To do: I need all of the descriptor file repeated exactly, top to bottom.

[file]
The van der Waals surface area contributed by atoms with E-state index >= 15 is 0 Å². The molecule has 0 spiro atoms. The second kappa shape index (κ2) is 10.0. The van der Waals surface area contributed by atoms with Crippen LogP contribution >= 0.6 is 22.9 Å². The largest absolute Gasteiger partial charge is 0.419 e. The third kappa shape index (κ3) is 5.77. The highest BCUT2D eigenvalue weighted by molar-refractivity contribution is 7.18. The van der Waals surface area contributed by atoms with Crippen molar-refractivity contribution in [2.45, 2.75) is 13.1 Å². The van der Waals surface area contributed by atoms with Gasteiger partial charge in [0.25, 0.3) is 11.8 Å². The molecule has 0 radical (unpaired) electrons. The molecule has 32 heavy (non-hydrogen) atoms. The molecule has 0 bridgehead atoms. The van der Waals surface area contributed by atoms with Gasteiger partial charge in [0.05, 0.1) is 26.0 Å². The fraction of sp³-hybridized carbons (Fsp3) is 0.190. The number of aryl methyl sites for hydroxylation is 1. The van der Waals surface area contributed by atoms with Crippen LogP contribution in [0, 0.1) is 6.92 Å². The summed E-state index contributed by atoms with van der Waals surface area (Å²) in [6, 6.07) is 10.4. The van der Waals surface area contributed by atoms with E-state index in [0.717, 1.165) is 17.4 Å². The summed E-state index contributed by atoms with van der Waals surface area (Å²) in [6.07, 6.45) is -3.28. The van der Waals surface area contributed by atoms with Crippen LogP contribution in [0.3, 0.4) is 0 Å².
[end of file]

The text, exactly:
The van der Waals surface area contributed by atoms with E-state index >= 15 is 0 Å². The molecule has 0 spiro atoms. The second kappa shape index (κ2) is 10.0. The van der Waals surface area contributed by atoms with Crippen LogP contribution >= 0.6 is 22.9 Å². The largest absolute Gasteiger partial charge is 0.419 e. The third kappa shape index (κ3) is 5.77. The highest BCUT2D eigenvalue weighted by molar-refractivity contribution is 7.18. The van der Waals surface area contributed by atoms with Crippen molar-refractivity contribution in [2.45, 2.75) is 13.1 Å². The van der Waals surface area contributed by atoms with Gasteiger partial charge in [0.25, 0.3) is 11.8 Å². The molecule has 0 radical (unpaired) electrons. The molecule has 32 heavy (non-hydrogen) atoms. The molecule has 0 bridgehead atoms. The van der Waals surface area contributed by atoms with Gasteiger partial charge in [0.05, 0.1) is 26.0 Å². The fraction of sp³-hybridized carbons (Fsp3) is 0.190. The number of aryl methyl sites for hydroxylation is 1. The van der Waals surface area contributed by atoms with Crippen LogP contribution in [0, 0.1) is 6.92 Å². The summed E-state index contributed by atoms with van der Waals surface area (Å²) in [6, 6.07) is 10.4. The van der Waals surface area contributed by atoms with E-state index in [0.717, 1.165) is 17.4 Å². The summed E-state index contributed by atoms with van der Waals surface area (Å²) in [6.07, 6.45) is -3.28. The van der Waals surface area contributed by atoms with Crippen LogP contribution in [0.3, 0.4) is 0 Å².